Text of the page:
January 15, 2016 — The Centers for Medicare and Medicaid Services (CMS) announced Monday that it will be ending the Meaningful Use program that was meant to encourage the adoption of electronic medical records (EMR). CMS Acting Administrator Andy Slavitt made the announcement during the J.P. Morgan Healthcare Conference, Jan. 11-14 in San Francisco.
For six years, the $19 billion Meaningful Use program has advanced the adoption of EMR technology in the United States. Some say the program has created a gridlock of information technology resources with its complex regulations that confused vendors and CIOs equally.
"The Meaningful Use program as it has existed, will now be effectively over and replaced with something better,” said Slavitt. “Since late last year we have been working side by side with physician organizations across many communities — including with great advocacy from the AMA (American Medical Association) — and have listened to the needs and concerns of many. We will be putting out the details on this next stage over the next few months, but I will give you [the] themes guiding our implementation.
“For one, the focus will move away from rewarding providers for the use of technology and towards the outcome they achieve with their patients.
“Second, providers will be able to customize their goals so tech companies can build around the individual practice needs, not the needs of the government. Technology must be user-centered and support physicians, not distract them.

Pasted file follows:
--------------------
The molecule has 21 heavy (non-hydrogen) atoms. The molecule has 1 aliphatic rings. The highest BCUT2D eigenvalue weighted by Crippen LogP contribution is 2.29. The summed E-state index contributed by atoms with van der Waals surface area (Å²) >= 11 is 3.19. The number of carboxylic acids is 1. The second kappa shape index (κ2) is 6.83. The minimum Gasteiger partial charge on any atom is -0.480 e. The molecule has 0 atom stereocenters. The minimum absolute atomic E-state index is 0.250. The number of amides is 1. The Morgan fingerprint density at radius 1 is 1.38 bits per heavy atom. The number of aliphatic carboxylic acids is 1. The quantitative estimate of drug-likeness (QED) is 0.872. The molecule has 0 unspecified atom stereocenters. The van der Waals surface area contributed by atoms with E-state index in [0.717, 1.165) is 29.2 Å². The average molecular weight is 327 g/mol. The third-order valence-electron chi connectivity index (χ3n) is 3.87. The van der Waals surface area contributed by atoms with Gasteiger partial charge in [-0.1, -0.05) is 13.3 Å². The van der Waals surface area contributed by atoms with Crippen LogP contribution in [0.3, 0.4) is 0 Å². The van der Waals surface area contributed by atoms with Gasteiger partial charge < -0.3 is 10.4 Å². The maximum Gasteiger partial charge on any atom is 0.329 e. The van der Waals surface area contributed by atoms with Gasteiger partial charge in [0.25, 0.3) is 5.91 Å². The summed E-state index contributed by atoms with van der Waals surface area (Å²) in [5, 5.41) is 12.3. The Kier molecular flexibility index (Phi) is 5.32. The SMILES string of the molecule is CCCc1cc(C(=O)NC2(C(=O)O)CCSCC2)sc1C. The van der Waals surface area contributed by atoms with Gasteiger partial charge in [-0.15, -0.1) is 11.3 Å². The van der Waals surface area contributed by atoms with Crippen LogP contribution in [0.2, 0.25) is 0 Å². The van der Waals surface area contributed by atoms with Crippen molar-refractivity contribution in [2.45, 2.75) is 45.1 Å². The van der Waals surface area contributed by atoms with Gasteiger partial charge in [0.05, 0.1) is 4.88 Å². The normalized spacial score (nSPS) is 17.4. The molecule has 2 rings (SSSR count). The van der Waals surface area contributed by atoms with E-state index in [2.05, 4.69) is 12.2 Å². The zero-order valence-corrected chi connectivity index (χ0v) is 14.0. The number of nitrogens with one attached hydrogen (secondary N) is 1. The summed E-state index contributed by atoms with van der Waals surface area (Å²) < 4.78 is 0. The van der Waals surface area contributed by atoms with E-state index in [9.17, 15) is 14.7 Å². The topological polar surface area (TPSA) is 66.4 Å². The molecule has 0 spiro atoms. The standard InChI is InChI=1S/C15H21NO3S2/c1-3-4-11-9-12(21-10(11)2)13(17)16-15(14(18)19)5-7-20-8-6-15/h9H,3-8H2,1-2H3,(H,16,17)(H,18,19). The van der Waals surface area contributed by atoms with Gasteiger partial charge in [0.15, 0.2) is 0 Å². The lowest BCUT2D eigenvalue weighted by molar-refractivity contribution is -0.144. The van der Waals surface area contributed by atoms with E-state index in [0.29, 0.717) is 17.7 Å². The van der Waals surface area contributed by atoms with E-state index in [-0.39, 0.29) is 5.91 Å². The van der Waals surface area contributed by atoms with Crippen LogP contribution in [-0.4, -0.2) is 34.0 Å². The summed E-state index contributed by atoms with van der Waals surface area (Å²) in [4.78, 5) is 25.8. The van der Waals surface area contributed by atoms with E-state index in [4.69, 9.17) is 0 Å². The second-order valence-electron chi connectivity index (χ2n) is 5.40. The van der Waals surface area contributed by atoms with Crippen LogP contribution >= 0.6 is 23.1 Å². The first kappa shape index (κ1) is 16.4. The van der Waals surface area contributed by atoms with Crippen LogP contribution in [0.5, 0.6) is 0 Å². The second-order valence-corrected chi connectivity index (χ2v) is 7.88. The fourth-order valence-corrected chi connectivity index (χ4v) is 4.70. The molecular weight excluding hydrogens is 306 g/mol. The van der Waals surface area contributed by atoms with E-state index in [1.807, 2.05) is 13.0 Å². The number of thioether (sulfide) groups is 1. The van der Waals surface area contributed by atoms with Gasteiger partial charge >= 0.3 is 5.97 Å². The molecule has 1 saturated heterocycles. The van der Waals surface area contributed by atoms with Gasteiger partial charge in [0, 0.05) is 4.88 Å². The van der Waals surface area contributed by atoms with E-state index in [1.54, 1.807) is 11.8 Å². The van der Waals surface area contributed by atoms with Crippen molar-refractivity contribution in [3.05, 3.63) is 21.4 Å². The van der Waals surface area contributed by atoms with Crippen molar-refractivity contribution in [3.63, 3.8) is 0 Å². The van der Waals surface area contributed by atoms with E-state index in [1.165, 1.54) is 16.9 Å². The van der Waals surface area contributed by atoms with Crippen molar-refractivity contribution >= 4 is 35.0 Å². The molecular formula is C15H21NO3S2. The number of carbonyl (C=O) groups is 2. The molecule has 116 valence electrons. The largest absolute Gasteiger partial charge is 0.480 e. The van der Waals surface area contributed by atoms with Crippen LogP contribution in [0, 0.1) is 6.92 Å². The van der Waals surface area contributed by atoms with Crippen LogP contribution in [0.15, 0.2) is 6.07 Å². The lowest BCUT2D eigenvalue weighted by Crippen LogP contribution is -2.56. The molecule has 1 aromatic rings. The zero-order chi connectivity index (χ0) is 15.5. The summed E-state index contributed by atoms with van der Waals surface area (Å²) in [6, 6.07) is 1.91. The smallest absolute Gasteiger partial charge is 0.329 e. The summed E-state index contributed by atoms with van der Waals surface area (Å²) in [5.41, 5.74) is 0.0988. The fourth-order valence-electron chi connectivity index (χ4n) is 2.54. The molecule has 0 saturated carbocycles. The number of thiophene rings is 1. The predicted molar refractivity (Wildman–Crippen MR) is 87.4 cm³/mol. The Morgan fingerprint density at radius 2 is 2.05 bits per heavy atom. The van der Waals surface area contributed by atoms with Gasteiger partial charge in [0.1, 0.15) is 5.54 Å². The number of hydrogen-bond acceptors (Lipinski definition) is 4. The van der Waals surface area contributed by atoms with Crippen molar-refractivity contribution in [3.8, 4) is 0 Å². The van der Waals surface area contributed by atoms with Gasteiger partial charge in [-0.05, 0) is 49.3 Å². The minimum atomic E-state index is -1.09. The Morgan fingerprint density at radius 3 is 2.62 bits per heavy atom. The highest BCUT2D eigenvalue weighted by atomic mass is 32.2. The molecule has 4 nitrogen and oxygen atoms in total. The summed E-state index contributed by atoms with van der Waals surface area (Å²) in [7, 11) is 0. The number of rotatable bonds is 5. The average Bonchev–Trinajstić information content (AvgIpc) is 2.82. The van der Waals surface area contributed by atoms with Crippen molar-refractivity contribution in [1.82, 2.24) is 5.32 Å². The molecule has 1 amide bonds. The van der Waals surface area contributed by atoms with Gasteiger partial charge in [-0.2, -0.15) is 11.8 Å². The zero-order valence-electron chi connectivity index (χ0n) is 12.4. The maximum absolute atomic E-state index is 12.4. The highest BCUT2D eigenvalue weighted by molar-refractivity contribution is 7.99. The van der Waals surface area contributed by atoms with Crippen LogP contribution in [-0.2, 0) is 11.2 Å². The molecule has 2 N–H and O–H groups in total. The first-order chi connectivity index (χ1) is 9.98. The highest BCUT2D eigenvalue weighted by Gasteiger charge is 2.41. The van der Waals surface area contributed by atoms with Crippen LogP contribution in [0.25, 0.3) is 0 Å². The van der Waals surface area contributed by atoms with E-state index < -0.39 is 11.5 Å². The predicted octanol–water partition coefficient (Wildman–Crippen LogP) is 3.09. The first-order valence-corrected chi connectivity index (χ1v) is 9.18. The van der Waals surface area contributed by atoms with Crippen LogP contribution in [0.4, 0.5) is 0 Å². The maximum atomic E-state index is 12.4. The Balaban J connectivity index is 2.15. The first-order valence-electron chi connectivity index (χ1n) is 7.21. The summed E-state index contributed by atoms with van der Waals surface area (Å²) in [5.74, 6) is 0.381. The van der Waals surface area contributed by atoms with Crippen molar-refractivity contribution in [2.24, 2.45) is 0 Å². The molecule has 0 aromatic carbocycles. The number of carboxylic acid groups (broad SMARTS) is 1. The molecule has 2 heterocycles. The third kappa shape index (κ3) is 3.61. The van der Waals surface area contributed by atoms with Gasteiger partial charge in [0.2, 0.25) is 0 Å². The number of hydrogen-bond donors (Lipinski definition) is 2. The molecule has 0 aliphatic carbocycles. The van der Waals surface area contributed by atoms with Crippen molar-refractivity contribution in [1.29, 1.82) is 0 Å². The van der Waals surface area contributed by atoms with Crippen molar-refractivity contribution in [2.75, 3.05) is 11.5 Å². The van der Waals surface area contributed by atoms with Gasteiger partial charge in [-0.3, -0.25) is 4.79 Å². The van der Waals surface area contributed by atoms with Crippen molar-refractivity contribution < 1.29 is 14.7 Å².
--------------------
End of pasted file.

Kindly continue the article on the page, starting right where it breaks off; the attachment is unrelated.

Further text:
“Third, one way to aid this is by leveling the technology playing field for startups and new entrants. We are requiring open APIs (application program interfaces) in order [that] the physician desktop can be opened up and move away from the lock that early EHR decisions placed on physician organizations [and] allow apps, analytic tools and connected technologies to get data in and out of an EHR securely."
HealthLoop, provider of patient engagement technology, hosted a subsequent panel discussion during JPM16 with physician leaders where the initial response supported the new CMS direction.
“Providing superior patient care is a goal all physicians have; we want to achieve better outcomes, and patients want a good experience. This new movement changes the goal from technology requirements to patient and physician care coordination,” said Jordan Shlain, M.D., a national leader in digital health and healthcare redesign.
As more details emerge from CMS, the healthcare technology sector is anticipating a boom in innovation resulting from interoperability based on shared APIs and rapid adoption of patient engagement services leading to better patient engagement. Ambulatory and hospital facilities are preparing for a shift to data-driven evaluation of patient outcomes.
For more information: www.healthloop.com